“I am not the home-roller bag-taxi-roller bagairport- land-roller bag-hotel-swimming pooloh! I’ve been to Paris, traveller.

“I sit with the locals in their homes, slept on their kitchen floor in Peru, and partied with resident triad leaders on the Copacabana beach ...”

One Sunday after Mass, Pris told her parents that her next trip was to the Antarctic. “My father was excited, but my mother (who keeps candles burning while I travel) goes, ‘Is it necessary?’

“To which I replied, ‘Yes ma, it’s on the map, it’s necessary’.”

A few years ago, Pris bought a world map, laminated it, and stuck it on a wall between her living room and bedroom. “When it’s time to plan my next trip ... to create excitement within myself, I walk by with my eyes closed and randomly point at a place on the map. If I have already been there – I repeat the process until I hit a new spot and that’ll be my next destination.”

“To reach this level of freedom, there were a lot of sacrifices, a lot of letting-goes — like having a husband and kids. There’s no way I could conquer the world lugging them around,” the Arctic wanderer quipped.

“I am also a very logical person, I don’t have two pairs of the same shoe, but I do have at least 100 black T-shirts.”

In 2018, while on a break from work, the street wise voyager fell victim to a Macau scam and lost her life’s savings.

“I have no idea how it happened”. After the initial shock and gripping fear, she pulled herself together and made a police report. Friends from home and abroad reached out and helped her get back on her feet. “I re-joined the workforce and started saving again,” said the radio announcer.

“I also realised my passport, with stamps from six continents, was expiring in May 2019. I knew I had to tackle the final continent — Australia”.

As usual, flamboyant cities were not on her radar. Pris opted to land in Darwin and go through the desert region of Alice Spring to Melbourne. While waiting last in line at immigration around midnight, a female officer pulled her out and asked, “Where are you from and what brings you to Australia?” To which Pris gleefully replied, “Funny you should ask, you are my last continent. I have clocked six and my passport expires next month….”

After doing her due diligence, the officer took the passport back to her office for a few minutes. She returned it saying, “We don’t normally do this, as Australia only does electronic passport stamps, but here’s a physical stamp to complete your collection.”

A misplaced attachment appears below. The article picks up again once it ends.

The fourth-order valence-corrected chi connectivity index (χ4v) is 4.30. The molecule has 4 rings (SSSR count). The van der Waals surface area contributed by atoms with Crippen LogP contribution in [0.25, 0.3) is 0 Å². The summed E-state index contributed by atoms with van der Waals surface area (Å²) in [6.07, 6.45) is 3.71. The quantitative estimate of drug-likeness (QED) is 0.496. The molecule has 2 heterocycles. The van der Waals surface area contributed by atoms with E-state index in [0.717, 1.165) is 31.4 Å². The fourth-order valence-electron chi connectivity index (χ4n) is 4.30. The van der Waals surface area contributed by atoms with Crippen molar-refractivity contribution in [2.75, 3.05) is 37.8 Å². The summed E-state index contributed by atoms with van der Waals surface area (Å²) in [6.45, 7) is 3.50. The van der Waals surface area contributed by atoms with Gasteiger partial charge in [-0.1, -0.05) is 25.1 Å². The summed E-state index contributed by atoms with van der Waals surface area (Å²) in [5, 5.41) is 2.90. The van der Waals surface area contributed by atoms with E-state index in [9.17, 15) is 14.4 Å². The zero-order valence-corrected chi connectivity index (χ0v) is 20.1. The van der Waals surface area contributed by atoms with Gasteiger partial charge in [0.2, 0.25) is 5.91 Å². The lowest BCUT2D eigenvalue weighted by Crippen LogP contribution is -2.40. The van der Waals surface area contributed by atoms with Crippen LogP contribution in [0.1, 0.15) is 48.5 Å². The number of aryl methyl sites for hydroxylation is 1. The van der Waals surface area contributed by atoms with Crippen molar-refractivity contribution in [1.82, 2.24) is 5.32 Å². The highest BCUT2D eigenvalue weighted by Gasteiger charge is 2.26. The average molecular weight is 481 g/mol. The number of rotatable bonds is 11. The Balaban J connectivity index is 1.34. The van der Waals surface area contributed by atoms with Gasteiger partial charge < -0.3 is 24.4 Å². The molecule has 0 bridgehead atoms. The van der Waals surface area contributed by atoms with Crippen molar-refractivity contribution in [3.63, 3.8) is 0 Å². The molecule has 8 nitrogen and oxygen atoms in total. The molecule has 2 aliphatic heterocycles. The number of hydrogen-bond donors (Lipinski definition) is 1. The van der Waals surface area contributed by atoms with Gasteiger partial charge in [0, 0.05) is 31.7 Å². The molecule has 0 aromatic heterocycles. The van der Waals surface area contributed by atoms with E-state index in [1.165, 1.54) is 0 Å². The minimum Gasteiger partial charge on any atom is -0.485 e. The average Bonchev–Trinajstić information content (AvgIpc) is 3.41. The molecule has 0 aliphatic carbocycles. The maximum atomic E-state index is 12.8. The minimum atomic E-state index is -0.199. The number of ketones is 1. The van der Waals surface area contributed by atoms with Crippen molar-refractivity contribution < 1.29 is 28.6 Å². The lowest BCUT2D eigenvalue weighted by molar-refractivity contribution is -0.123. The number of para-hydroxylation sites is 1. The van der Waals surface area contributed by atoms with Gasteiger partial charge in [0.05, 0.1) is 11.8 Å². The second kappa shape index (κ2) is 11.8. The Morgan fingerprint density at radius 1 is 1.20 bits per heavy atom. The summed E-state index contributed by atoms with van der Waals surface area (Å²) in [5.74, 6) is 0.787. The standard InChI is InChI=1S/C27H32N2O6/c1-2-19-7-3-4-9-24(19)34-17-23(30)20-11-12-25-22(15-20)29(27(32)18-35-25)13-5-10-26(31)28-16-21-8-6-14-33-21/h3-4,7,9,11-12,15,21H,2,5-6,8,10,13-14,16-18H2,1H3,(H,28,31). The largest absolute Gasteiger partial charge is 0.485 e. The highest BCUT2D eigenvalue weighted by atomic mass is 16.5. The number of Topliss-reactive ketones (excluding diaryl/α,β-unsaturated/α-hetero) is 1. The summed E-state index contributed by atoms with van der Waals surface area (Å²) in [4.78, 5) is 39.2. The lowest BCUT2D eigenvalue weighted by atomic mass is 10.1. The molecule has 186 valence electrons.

Pay it forward
Pris strongly believes in paying it forward. She’s raised over RM8,000 for the tsunami victims in Thailand and Sri Lanka. On her travels, instinctively she’ll buy a family meal or a drink or pay for someone’s transport or accommodation. And she continues to see blessings unfold in her life, especially when she least expects it.

On her way to Ushuaia, before setting sail to the Antarctic, Pris, for the first time in her travels, dropped her money pouch with over RM4,500 in mixed currencies. “In the peak of winter, I was sweating. I didn’t have any cash on me, although the rest of the trip was paid up. After I pulled myself together, I said, it’s ok Jesus, I let it go. I hope the person who finds it takes the family out for a nice Christmas dinner, buys some beautiful presents and they have a little better time because of this money.” Long story short, a few weeks later, on her return trip, the money pouch was returned, untouched. The next day, a Malaysian friend called and asked to borrow RM4,000.

“When you surrender and put faith in it, the kapow that comes back is unbelievable. My strongest prayer is the Our Father and Hail Mary. I think of every sentence when I say the prayer and it is just so powerful. He has never, ever let me down.

“Every time I see something beautiful, I thank God for my eyes, my hands, my fingers, and the list goes on.

On road trips, before hitting the sack, Pris, who sleeps out in the open air, puts on a St Benedict necklace and says, “Alright St Ben, you are on the night shift.” And those are the nights she gets the most amount of sleep.

Post pandemic, Pris is afraid to see what it has done to humans. She has imposed a self-ban on travel till 2024, when she aims to start with Namibia, Africa, and, in Dec, revisit Sri Lanka for the 20th anniversary of the Tsunami. In the meantime, with her love for the outdoors and astronomy, she has opened a campsite in Marang, Terengganu, called Cosmic Campers —